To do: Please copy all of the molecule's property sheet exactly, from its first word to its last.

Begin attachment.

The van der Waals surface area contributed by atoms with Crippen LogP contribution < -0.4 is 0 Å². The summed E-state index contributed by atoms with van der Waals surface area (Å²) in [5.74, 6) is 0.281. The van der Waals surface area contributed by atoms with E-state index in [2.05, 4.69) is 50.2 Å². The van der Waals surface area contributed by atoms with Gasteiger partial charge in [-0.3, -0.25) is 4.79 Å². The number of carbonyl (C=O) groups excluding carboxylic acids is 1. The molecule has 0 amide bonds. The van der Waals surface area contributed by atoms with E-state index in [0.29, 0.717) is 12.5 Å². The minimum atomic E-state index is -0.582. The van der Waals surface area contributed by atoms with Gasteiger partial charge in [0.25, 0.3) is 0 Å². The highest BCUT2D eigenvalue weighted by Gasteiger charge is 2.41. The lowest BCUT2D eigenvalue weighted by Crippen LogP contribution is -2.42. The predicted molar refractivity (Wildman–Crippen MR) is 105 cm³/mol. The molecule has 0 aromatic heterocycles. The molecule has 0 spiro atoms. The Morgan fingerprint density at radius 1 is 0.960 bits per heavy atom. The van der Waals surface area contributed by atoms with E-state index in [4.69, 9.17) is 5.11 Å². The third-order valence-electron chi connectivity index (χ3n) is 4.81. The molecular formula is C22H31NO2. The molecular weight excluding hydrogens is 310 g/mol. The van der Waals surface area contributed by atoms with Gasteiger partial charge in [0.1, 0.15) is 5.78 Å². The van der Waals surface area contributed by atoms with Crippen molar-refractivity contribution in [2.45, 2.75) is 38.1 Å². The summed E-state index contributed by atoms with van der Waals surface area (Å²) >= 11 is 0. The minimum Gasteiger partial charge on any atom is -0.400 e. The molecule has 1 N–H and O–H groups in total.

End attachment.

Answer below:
The van der Waals surface area contributed by atoms with Crippen LogP contribution < -0.4 is 0 Å². The summed E-state index contributed by atoms with van der Waals surface area (Å²) in [5.74, 6) is 0.281. The van der Waals surface area contributed by atoms with E-state index in [2.05, 4.69) is 50.2 Å². The van der Waals surface area contributed by atoms with Gasteiger partial charge in [-0.3, -0.25) is 4.79 Å². The number of carbonyl (C=O) groups excluding carboxylic acids is 1. The molecule has 0 amide bonds. The van der Waals surface area contributed by atoms with E-state index in [0.29, 0.717) is 12.5 Å². The minimum atomic E-state index is -0.582. The van der Waals surface area contributed by atoms with Gasteiger partial charge in [0.25, 0.3) is 0 Å². The highest BCUT2D eigenvalue weighted by Gasteiger charge is 2.41. The lowest BCUT2D eigenvalue weighted by Crippen LogP contribution is -2.42. The predicted molar refractivity (Wildman–Crippen MR) is 105 cm³/mol. The molecule has 0 aromatic heterocycles. The molecule has 0 spiro atoms. The Morgan fingerprint density at radius 1 is 0.960 bits per heavy atom. The van der Waals surface area contributed by atoms with E-state index in [4.69, 9.17) is 5.11 Å². The third-order valence-electron chi connectivity index (χ3n) is 4.81. The molecular formula is C22H31NO2. The molecular weight excluding hydrogens is 310 g/mol. The van der Waals surface area contributed by atoms with Gasteiger partial charge in [0.1, 0.15) is 5.78 Å². The van der Waals surface area contributed by atoms with Crippen molar-refractivity contribution in [2.45, 2.75) is 38.1 Å². The summed E-state index contributed by atoms with van der Waals surface area (Å²) >= 11 is 0. The minimum Gasteiger partial charge on any atom is -0.400 e. The molecule has 1 N–H and O–H groups in total.